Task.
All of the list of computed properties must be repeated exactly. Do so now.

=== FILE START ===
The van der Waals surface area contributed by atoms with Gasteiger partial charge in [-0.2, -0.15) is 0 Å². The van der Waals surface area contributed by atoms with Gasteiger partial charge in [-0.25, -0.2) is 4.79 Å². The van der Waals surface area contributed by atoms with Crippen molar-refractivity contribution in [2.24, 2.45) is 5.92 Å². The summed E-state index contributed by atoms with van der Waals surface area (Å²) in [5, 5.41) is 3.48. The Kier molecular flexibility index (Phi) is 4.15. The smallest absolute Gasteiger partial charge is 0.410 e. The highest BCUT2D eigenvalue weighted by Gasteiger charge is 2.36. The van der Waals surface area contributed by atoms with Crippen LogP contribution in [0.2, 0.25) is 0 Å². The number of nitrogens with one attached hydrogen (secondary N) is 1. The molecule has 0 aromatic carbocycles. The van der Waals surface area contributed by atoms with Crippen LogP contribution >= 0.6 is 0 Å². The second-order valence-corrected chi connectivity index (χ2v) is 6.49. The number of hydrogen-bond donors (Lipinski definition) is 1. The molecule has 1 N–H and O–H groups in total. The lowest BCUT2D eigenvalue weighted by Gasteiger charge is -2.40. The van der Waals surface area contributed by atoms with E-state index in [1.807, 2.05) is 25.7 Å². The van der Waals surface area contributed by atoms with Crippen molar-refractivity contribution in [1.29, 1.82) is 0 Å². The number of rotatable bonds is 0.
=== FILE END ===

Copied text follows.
The van der Waals surface area contributed by atoms with Gasteiger partial charge in [-0.2, -0.15) is 0 Å². The van der Waals surface area contributed by atoms with Gasteiger partial charge in [-0.25, -0.2) is 4.79 Å². The van der Waals surface area contributed by atoms with Crippen molar-refractivity contribution in [2.24, 2.45) is 5.92 Å². The summed E-state index contributed by atoms with van der Waals surface area (Å²) in [5, 5.41) is 3.48. The Kier molecular flexibility index (Phi) is 4.15. The smallest absolute Gasteiger partial charge is 0.410 e. The highest BCUT2D eigenvalue weighted by Gasteiger charge is 2.36. The van der Waals surface area contributed by atoms with Crippen LogP contribution in [0.2, 0.25) is 0 Å². The number of nitrogens with one attached hydrogen (secondary N) is 1. The molecule has 0 aromatic carbocycles. The van der Waals surface area contributed by atoms with Crippen LogP contribution >= 0.6 is 0 Å². The second-order valence-corrected chi connectivity index (χ2v) is 6.49. The number of hydrogen-bond donors (Lipinski definition) is 1. The molecule has 1 N–H and O–H groups in total. The lowest BCUT2D eigenvalue weighted by Gasteiger charge is -2.40. The van der Waals surface area contributed by atoms with E-state index in [1.807, 2.05) is 25.7 Å². The van der Waals surface area contributed by atoms with Crippen molar-refractivity contribution in [1.29, 1.82) is 0 Å². The number of rotatable bonds is 0.